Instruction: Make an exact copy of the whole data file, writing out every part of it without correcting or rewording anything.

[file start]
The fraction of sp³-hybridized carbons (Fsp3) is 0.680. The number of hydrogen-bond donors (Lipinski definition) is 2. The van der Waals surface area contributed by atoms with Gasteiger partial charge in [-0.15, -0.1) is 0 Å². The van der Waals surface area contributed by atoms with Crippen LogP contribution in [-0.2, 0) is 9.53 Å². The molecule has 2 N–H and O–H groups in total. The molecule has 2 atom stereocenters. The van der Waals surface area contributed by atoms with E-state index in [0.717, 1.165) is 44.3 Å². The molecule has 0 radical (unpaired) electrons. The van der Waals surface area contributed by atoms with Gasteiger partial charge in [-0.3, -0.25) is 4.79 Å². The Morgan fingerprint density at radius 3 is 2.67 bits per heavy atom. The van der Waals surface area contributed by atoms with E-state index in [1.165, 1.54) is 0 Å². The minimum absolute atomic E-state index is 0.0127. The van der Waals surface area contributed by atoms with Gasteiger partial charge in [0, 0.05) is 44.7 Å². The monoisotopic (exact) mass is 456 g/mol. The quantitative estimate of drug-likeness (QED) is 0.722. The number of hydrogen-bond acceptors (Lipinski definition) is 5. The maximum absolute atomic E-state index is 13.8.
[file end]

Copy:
The fraction of sp³-hybridized carbons (Fsp3) is 0.680. The number of hydrogen-bond donors (Lipinski definition) is 2. The van der Waals surface area contributed by atoms with Gasteiger partial charge in [-0.15, -0.1) is 0 Å². The van der Waals surface area contributed by atoms with Crippen LogP contribution in [-0.2, 0) is 9.53 Å². The molecule has 2 N–H and O–H groups in total. The molecule has 2 atom stereocenters. The van der Waals surface area contributed by atoms with E-state index in [0.717, 1.165) is 44.3 Å². The molecule has 0 radical (unpaired) electrons. The van der Waals surface area contributed by atoms with Gasteiger partial charge in [-0.3, -0.25) is 4.79 Å². The Morgan fingerprint density at radius 3 is 2.67 bits per heavy atom. The van der Waals surface area contributed by atoms with E-state index in [1.165, 1.54) is 0 Å². The minimum absolute atomic E-state index is 0.0127. The van der Waals surface area contributed by atoms with Gasteiger partial charge in [0, 0.05) is 44.7 Å². The monoisotopic (exact) mass is 456 g/mol. The quantitative estimate of drug-likeness (QED) is 0.722. The number of hydrogen-bond acceptors (Lipinski definition) is 5. The maximum absolute atomic E-state index is 13.8.